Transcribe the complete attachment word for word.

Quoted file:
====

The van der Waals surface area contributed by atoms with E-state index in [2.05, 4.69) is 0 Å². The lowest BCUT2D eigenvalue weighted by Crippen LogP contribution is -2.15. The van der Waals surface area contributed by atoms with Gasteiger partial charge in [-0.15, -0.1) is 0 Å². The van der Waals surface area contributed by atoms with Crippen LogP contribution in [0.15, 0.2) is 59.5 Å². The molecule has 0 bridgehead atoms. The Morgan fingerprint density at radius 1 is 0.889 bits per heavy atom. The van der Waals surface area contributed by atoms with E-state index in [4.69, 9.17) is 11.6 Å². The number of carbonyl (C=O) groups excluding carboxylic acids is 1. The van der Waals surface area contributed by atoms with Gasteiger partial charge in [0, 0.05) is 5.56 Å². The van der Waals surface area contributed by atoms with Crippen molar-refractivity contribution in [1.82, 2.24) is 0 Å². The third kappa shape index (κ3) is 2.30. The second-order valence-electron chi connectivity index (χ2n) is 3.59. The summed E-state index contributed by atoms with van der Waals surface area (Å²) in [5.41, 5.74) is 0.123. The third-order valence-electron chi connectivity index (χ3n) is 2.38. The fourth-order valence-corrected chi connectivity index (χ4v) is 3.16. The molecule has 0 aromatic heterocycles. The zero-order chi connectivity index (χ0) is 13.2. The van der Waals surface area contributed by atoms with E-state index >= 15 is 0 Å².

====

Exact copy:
The van der Waals surface area contributed by atoms with E-state index in [2.05, 4.69) is 0 Å². The lowest BCUT2D eigenvalue weighted by Crippen LogP contribution is -2.15. The van der Waals surface area contributed by atoms with Gasteiger partial charge in [-0.15, -0.1) is 0 Å². The van der Waals surface area contributed by atoms with Crippen LogP contribution in [0.15, 0.2) is 59.5 Å². The molecule has 0 bridgehead atoms. The Morgan fingerprint density at radius 1 is 0.889 bits per heavy atom. The van der Waals surface area contributed by atoms with E-state index in [4.69, 9.17) is 11.6 Å². The number of carbonyl (C=O) groups excluding carboxylic acids is 1. The van der Waals surface area contributed by atoms with Gasteiger partial charge in [0, 0.05) is 5.56 Å². The van der Waals surface area contributed by atoms with Crippen molar-refractivity contribution in [1.82, 2.24) is 0 Å². The third kappa shape index (κ3) is 2.30. The second-order valence-electron chi connectivity index (χ2n) is 3.59. The summed E-state index contributed by atoms with van der Waals surface area (Å²) in [5.41, 5.74) is 0.123. The third-order valence-electron chi connectivity index (χ3n) is 2.38. The fourth-order valence-corrected chi connectivity index (χ4v) is 3.16. The molecule has 0 aromatic heterocycles. The zero-order chi connectivity index (χ0) is 13.2. The van der Waals surface area contributed by atoms with E-state index >= 15 is 0 Å².